So once more wiping her hands on her backside she left. No sooner I heard the door lock and her car start up in the street, I rang my social worker and told her to cancel the teatime call and any carers from that moment on.

I think to be honest I was just very unlucky, I’ve had experience since of some absolutely incredible carers, and also some truly awful ones. It really seems to be a lottery and my first experience wasn’t a good one. Its scarred me for life.

Refusing the assistance led to a lot more social services intervention and further adaptions being made around the house. These adaptions caused me great distress and I bloody hated them. They made me feel needy, pathetic with all sorts of negative vibes. My social worker totally got where I was coming from, she was on my wavelength. Somehow, and I don’t know how because I am very stubborn, she managed to make me see how necessary they were and that they were an aid to me living independently. She even got the ladies in the day centre to make a pink cover for my perch seat. This was then sprayed pink by my friend. (Perfectly perfect thank you very much.)

mobility aids do not have to be boring

The one adaption I was eternally grateful for was the walk-in shower, it replaced a bath with an over bath shower. Oooooh it was right posh! I did however point-blank refuse the stair lift. Absolutely no bloody way! I mean you’ve all watched the Gremlins movie, haven’t you? The scene where the little critters have messed with the little old lady’s stair lift? Well there was no way I was going to be had like that! I had visions of being whizzed up the stairs faster than the speed of light, hair flying out behind me, and then being catapulted out of the attic only to land with a large splash in the River Usk. I’ll have you know the current of said River is incredibly strong and the likelihood of ever being seen again was entirely possible. What a tragedy that would have been for one and all. So, because of Gremlins, I crawled up the stairs on hands and knees, which was something of a laborious time-consuming task and came back down on my bum, which was substantially quicker.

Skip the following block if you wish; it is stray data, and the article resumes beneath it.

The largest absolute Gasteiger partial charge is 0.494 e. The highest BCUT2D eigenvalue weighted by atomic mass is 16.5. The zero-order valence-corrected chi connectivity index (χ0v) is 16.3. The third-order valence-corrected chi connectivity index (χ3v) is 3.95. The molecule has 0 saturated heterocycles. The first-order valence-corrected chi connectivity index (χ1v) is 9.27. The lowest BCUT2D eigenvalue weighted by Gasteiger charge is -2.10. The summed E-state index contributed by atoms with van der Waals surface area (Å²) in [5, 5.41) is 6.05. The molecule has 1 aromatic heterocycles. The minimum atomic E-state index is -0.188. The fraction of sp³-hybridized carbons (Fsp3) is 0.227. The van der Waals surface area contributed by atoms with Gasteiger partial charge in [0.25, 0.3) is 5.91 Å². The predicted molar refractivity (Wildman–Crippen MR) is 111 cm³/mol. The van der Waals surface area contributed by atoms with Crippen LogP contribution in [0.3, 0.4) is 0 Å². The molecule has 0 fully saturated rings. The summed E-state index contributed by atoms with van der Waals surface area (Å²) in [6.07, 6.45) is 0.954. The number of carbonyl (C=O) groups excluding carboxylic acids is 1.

Along with all the other revolting adaptions I was then presented with Mildred, my wheelchair. M for Mildred as in M for manual – it will become clearer later! Her name was Invacare when she (yes definitely a she) arrived, which I took an instant dislike to. She was quickly renamed Mildred, and she has been Mildred ever since. However, I despised the bloody contraption, by giving her a name I thought I could maybe get my head around using her and wouldn’t feel like the freak show I feared I was.


I’ve found that being a wheelchair user is a very strange conundrum. People stare at you for starters. That’s just rude. They also think because you’re in a chair you’ve lost the ability of speech and address questions to the lucky soul who is pushing rather than you! Once again, bloody rude! In all fairness Mildred was a necessary evil. I could barely get around on crutches, and I wasn’t going out of the house because it was too difficult. Christmas time found her stuck in the corner with pink tinsel and fairy lights on, and they say no-one puts baby in the corner! pft, they do in this case! As a room decoration she sucked - Big time. At least she twinkled and looked passable in the dark when just the fairy lights were twinkling. That could well have been because I’d placed the lights on her in ‘V’ sign, and it made me giggle when I saw it rather than scowl at the damn thing in disgust. (Scowling is very bad for you by the way, gives you wrinkles and awful frown lines. Don’t do it, smile instead, Smile and Wave boys Smile and Wave!).

THE most incredible gift I received was from one of my old shift mates, and I shall be eternally grateful to them for their selflessness. The gift was the most amazing, intuitive and loving dog I’ve ever had the privilege to own, Tikaani. Tikaani turned out to be my keeper, my protector my saviour and my best friend.